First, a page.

Hi, the internet literature about this is certainly horrible. Trying to piece it together; they iterate a linear transformation f:V->V of a real finite dim'l vector-space V, and for p \in V they apply a positive definite quadratic form q to each term of the sequence p, fp, f\^2p, f\^3 p,....

The difference of two consecutive terms is the quadratic form q(fy)-q(y) and if this is negative semi-definite as a function of y, they claim that the original sequence has to always tend to zero [I don't understand this step. We get that squared distance from the origin is non-increasing, I don't understand why semi-definite is enough here].

Applying this to the case when x is an eigenvector, we also can deduce that all eigenvalres of f are magnitude less than 1. If you let Q be the matrix so q(x) = x'Qx, and F be the matrix of F, you are looking at y'F'QFy-y'Qy = y'(F'QF-Q)y, and so we proved a little lemma about real square matrices,

**Lemma:** if F is a real square matrix, and if there is a positive definite symmetric Q so that F'QF-Q is negative semidefinite then all eigenvalues of F have magnitude less than 1.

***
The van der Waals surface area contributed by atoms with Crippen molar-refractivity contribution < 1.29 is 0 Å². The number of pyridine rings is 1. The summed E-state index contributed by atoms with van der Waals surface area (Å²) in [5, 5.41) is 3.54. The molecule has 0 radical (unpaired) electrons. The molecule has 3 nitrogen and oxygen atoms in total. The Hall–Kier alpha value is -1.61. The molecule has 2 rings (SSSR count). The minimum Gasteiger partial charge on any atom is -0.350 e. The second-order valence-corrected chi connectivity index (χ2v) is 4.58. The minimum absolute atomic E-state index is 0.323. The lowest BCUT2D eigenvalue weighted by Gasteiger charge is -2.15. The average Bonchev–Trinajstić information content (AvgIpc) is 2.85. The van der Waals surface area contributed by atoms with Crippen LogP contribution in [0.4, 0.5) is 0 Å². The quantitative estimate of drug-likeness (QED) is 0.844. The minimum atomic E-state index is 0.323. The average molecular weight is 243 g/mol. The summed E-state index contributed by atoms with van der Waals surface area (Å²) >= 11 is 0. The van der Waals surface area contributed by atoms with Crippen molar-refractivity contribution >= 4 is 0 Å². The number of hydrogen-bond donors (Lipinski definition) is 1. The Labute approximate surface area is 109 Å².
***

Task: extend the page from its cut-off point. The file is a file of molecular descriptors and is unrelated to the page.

In the case when F is the matrix which represents multiplying by T mod h(T) in R[T]/(h(T)) where h is a real polynomial (so F is the rational canonical matrix of h), you can solve the equation F'QF-Q=-g'g where g is the column vector (a, a\_1, ..., a\_{n-1}) - a\_n (a\_n, a\_{n-1},...,a\_1), and Q is a particular symmetric matrix which you can write down explicitly, where a\_i are the coefficients of h. The matrix Q is called the Schur-Cohn matrix of F.

The lemma then says that if the Schur-Cohn matrix is positive definite all eigenvalues of F have magnitude less than 1. And the eigenvalues of F are just the roots of the polynomial h in any case. Thus

**Theorem**. If the Schur-Cohn matrix of h is positive definite, all roots of h have magnitude less than 1.